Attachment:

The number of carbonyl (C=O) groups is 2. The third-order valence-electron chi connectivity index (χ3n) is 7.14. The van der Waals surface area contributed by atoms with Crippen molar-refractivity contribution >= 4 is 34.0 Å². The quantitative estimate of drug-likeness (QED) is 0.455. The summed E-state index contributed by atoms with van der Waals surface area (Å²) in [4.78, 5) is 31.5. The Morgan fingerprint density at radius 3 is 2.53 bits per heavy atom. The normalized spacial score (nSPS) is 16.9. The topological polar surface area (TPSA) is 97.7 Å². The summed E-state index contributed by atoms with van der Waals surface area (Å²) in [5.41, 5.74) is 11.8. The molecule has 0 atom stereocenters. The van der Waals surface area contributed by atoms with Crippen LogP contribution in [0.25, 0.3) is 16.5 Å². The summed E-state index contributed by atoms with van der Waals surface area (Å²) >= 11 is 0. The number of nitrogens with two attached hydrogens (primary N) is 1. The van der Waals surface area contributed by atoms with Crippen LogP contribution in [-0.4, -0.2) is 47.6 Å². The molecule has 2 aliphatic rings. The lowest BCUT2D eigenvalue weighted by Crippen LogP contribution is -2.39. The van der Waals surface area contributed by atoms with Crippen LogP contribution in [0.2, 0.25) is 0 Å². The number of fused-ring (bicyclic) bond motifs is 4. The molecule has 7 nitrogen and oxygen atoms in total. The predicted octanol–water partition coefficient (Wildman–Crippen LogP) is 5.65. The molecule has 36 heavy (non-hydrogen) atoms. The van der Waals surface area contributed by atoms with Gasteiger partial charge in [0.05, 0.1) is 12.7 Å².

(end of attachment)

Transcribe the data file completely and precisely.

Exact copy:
The number of carbonyl (C=O) groups is 2. The third-order valence-electron chi connectivity index (χ3n) is 7.14. The van der Waals surface area contributed by atoms with Crippen molar-refractivity contribution >= 4 is 34.0 Å². The quantitative estimate of drug-likeness (QED) is 0.455. The summed E-state index contributed by atoms with van der Waals surface area (Å²) in [4.78, 5) is 31.5. The Morgan fingerprint density at radius 3 is 2.53 bits per heavy atom. The normalized spacial score (nSPS) is 16.9. The topological polar surface area (TPSA) is 97.7 Å². The summed E-state index contributed by atoms with van der Waals surface area (Å²) in [5.41, 5.74) is 11.8. The molecule has 0 atom stereocenters. The van der Waals surface area contributed by atoms with Crippen LogP contribution in [0.25, 0.3) is 16.5 Å². The summed E-state index contributed by atoms with van der Waals surface area (Å²) >= 11 is 0. The number of nitrogens with two attached hydrogens (primary N) is 1. The van der Waals surface area contributed by atoms with Crippen LogP contribution in [-0.4, -0.2) is 47.6 Å². The molecule has 2 aliphatic rings. The lowest BCUT2D eigenvalue weighted by Crippen LogP contribution is -2.39. The van der Waals surface area contributed by atoms with Crippen LogP contribution in [0.2, 0.25) is 0 Å². The number of fused-ring (bicyclic) bond motifs is 4. The molecule has 7 nitrogen and oxygen atoms in total. The predicted octanol–water partition coefficient (Wildman–Crippen LogP) is 5.65. The molecule has 36 heavy (non-hydrogen) atoms. The van der Waals surface area contributed by atoms with Gasteiger partial charge in [0.05, 0.1) is 12.7 Å².